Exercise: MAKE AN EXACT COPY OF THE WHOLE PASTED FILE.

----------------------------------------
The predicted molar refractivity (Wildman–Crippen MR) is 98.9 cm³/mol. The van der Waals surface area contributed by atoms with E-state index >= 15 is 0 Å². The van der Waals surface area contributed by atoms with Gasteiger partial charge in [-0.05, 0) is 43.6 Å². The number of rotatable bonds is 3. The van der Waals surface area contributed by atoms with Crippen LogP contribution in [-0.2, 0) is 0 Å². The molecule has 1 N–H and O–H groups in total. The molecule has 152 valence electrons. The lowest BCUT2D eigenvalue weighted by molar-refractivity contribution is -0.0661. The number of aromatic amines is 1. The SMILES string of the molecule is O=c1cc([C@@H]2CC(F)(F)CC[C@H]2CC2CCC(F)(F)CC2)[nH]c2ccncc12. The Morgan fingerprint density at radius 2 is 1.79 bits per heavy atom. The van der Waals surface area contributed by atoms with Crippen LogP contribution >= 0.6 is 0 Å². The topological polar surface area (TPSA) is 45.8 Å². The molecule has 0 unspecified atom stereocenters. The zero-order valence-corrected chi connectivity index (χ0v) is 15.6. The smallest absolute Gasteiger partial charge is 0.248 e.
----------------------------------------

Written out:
The predicted molar refractivity (Wildman–Crippen MR) is 98.9 cm³/mol. The van der Waals surface area contributed by atoms with E-state index >= 15 is 0 Å². The van der Waals surface area contributed by atoms with Gasteiger partial charge in [-0.05, 0) is 43.6 Å². The number of rotatable bonds is 3. The van der Waals surface area contributed by atoms with Crippen LogP contribution in [-0.2, 0) is 0 Å². The molecule has 1 N–H and O–H groups in total. The molecule has 152 valence electrons. The lowest BCUT2D eigenvalue weighted by molar-refractivity contribution is -0.0661. The number of aromatic amines is 1. The SMILES string of the molecule is O=c1cc([C@@H]2CC(F)(F)CC[C@H]2CC2CCC(F)(F)CC2)[nH]c2ccncc12. The Morgan fingerprint density at radius 2 is 1.79 bits per heavy atom. The van der Waals surface area contributed by atoms with Crippen LogP contribution >= 0.6 is 0 Å². The topological polar surface area (TPSA) is 45.8 Å². The molecule has 0 unspecified atom stereocenters. The zero-order valence-corrected chi connectivity index (χ0v) is 15.6. The smallest absolute Gasteiger partial charge is 0.248 e.